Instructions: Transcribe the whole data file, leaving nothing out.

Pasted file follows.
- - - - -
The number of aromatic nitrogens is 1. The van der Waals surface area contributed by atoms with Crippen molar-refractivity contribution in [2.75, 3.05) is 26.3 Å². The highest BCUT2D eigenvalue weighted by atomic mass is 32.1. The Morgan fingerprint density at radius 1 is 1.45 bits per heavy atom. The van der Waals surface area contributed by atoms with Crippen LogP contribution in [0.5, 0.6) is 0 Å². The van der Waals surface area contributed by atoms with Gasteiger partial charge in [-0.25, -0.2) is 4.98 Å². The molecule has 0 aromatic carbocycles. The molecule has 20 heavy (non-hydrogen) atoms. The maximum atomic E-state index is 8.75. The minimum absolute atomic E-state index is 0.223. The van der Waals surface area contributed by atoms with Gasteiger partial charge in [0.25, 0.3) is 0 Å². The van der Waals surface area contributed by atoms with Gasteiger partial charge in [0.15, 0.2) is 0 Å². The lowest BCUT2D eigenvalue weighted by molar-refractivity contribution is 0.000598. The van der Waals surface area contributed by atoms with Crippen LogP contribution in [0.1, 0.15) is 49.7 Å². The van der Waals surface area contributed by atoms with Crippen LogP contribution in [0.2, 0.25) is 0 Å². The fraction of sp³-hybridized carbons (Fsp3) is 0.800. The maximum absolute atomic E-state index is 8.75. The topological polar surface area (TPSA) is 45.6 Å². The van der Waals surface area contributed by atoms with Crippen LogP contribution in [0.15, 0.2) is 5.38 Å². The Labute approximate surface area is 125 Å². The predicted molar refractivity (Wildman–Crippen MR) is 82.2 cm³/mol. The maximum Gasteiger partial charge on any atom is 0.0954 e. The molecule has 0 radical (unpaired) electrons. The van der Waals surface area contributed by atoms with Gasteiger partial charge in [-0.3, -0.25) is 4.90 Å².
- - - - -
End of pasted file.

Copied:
The number of aromatic nitrogens is 1. The van der Waals surface area contributed by atoms with Crippen molar-refractivity contribution in [2.75, 3.05) is 26.3 Å². The highest BCUT2D eigenvalue weighted by atomic mass is 32.1. The Morgan fingerprint density at radius 1 is 1.45 bits per heavy atom. The van der Waals surface area contributed by atoms with Crippen LogP contribution in [0.5, 0.6) is 0 Å². The van der Waals surface area contributed by atoms with Gasteiger partial charge in [-0.25, -0.2) is 4.98 Å². The molecule has 0 aromatic carbocycles. The molecule has 20 heavy (non-hydrogen) atoms. The maximum atomic E-state index is 8.75. The minimum absolute atomic E-state index is 0.223. The van der Waals surface area contributed by atoms with Gasteiger partial charge in [0.25, 0.3) is 0 Å². The van der Waals surface area contributed by atoms with Gasteiger partial charge in [0.15, 0.2) is 0 Å². The lowest BCUT2D eigenvalue weighted by molar-refractivity contribution is 0.000598. The van der Waals surface area contributed by atoms with Crippen LogP contribution in [0.1, 0.15) is 49.7 Å². The van der Waals surface area contributed by atoms with Crippen LogP contribution in [0.2, 0.25) is 0 Å². The fraction of sp³-hybridized carbons (Fsp3) is 0.800. The maximum absolute atomic E-state index is 8.75. The topological polar surface area (TPSA) is 45.6 Å². The van der Waals surface area contributed by atoms with Crippen LogP contribution in [0.15, 0.2) is 5.38 Å². The Labute approximate surface area is 125 Å². The predicted molar refractivity (Wildman–Crippen MR) is 82.2 cm³/mol. The maximum Gasteiger partial charge on any atom is 0.0954 e. The molecule has 0 radical (unpaired) electrons. The van der Waals surface area contributed by atoms with Gasteiger partial charge in [-0.3, -0.25) is 4.90 Å².